Bringing Your Dog On Your Fitness Journey? Do It Right

For many, a fitness journey with their furry friend can be an exciting prospect and a huge motivator.

Running alongside an excited pup might be just what’s needed to keep them pushing up those big, seemingly endless hills.

But you need to consider that if you are just starting out, the dog probably will be too. While dogs can typically run further for longer, there is a chance you may burn them out.

Here are just a few ways to get your running buddy trained up properly so that you both get the most out of your fitness journey.

Baby Steps

While it may surprise some that their dog would struggle with a 3-5km run, it may just be the case.

A sprinter may struggle with a low pace jog, and a lot of the time dogs are pretty comparable to sprinters.

With busy lifestyles owners usually take their dogs out on two or three little walks, where the dog is off lead, zooming about at full pelt.

If that’s the way your dog gets its current exercise, you are going to need to work on its threshold just like your own.

So go little by little, many will be tempted to chase the benchmarks; 3km, 5km and so on, but the best way to do it for both you and your dog is through a gradual process. 

Dog Boots

If you are running you may not be as observant, especially at the beginning when, let’s be real, breathing is the main priority.

You may miss glass or other sharp objects that could hurt your dog’s paws, especially if you plan on running on trails.

Because of that, it’s worth investing in dog boots, which no doubt your pup will absolutely despise at first.

Over time though they will get used to their new shoes and you can venture the paths less travelled.

And it looks super cute too!


This one is key. Many don’t realize that their dogs don’t actually have that great a diet.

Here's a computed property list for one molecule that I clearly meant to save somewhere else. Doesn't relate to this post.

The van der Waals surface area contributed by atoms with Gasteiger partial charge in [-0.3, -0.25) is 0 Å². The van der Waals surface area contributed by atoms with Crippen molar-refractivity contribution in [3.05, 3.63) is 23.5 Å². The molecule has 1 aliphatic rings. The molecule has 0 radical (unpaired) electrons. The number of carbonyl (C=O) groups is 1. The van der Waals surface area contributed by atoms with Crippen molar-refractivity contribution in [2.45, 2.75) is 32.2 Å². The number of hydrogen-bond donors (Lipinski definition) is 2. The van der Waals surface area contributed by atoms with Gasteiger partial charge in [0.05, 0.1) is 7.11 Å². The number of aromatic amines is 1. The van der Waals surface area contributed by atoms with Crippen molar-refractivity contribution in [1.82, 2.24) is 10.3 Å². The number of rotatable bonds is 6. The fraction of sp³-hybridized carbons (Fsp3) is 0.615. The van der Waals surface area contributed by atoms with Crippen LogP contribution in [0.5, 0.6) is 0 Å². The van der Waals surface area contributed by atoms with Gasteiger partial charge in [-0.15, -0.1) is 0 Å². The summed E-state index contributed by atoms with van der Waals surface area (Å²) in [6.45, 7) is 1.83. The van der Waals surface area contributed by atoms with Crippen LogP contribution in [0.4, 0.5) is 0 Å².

Kibble, while popular, is highly processed – even if it had the right nutritional balance, you wouldn’t want to eat a processed microwave meal every day.

Dogs can really benefit from whole foods, which their bodies can break down easier, which translates to more time on the road.

While your own research is key, the most popular model would probably be one of the raw dog food diets.

It clearly helps with running since long-distance sled dogs typically eat raw.

The diet can be daunting with a fine nutritional balance that has to be met, but that can be handled by one of the premium raw dog food pre-prep companies.

It’s a change that’s worth making if you want to get the best out of your dog – and consequently yourself – when running

Comfy Harness

Last but not least your dog will need a comfy harness, not a chokey collar, and definitely not a halti.

Get your dog something that isn’t restrictive and offers them some space to breathe and pant during breaks.

An extendable lead is probably a good idea too. Until you establish a pace your dog may be pulling ahead or lagging behind and a tight lead could off-balance you

Waleed Khalid

A professional writer and a passionate wildlife enthusiast, who is mostly found hooked to his laptop or in libraries researching about the wildlife.

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